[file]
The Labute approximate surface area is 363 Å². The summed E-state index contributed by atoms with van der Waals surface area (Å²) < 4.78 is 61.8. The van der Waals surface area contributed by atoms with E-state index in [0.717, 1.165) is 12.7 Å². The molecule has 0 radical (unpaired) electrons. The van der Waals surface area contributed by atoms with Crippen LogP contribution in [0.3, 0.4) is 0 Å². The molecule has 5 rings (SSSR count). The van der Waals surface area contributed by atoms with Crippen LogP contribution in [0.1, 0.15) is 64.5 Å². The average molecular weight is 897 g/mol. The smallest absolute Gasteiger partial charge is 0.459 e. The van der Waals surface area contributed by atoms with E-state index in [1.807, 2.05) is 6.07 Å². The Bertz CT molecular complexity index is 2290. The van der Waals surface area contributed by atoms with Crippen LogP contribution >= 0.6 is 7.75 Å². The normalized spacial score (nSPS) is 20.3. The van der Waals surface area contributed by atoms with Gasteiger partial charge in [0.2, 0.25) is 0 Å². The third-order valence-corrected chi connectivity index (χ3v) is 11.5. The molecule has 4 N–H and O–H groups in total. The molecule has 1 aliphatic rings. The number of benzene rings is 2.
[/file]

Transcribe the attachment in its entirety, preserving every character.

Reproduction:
The Labute approximate surface area is 363 Å². The summed E-state index contributed by atoms with van der Waals surface area (Å²) < 4.78 is 61.8. The van der Waals surface area contributed by atoms with E-state index in [0.717, 1.165) is 12.7 Å². The molecule has 0 radical (unpaired) electrons. The van der Waals surface area contributed by atoms with Crippen LogP contribution in [0.3, 0.4) is 0 Å². The molecule has 5 rings (SSSR count). The van der Waals surface area contributed by atoms with Crippen LogP contribution in [0.1, 0.15) is 64.5 Å². The average molecular weight is 897 g/mol. The smallest absolute Gasteiger partial charge is 0.459 e. The van der Waals surface area contributed by atoms with E-state index in [1.807, 2.05) is 6.07 Å². The Bertz CT molecular complexity index is 2290. The van der Waals surface area contributed by atoms with Crippen LogP contribution >= 0.6 is 7.75 Å². The normalized spacial score (nSPS) is 20.3. The van der Waals surface area contributed by atoms with Gasteiger partial charge in [0.2, 0.25) is 0 Å². The third-order valence-corrected chi connectivity index (χ3v) is 11.5. The molecule has 4 N–H and O–H groups in total. The molecule has 1 aliphatic rings. The number of benzene rings is 2.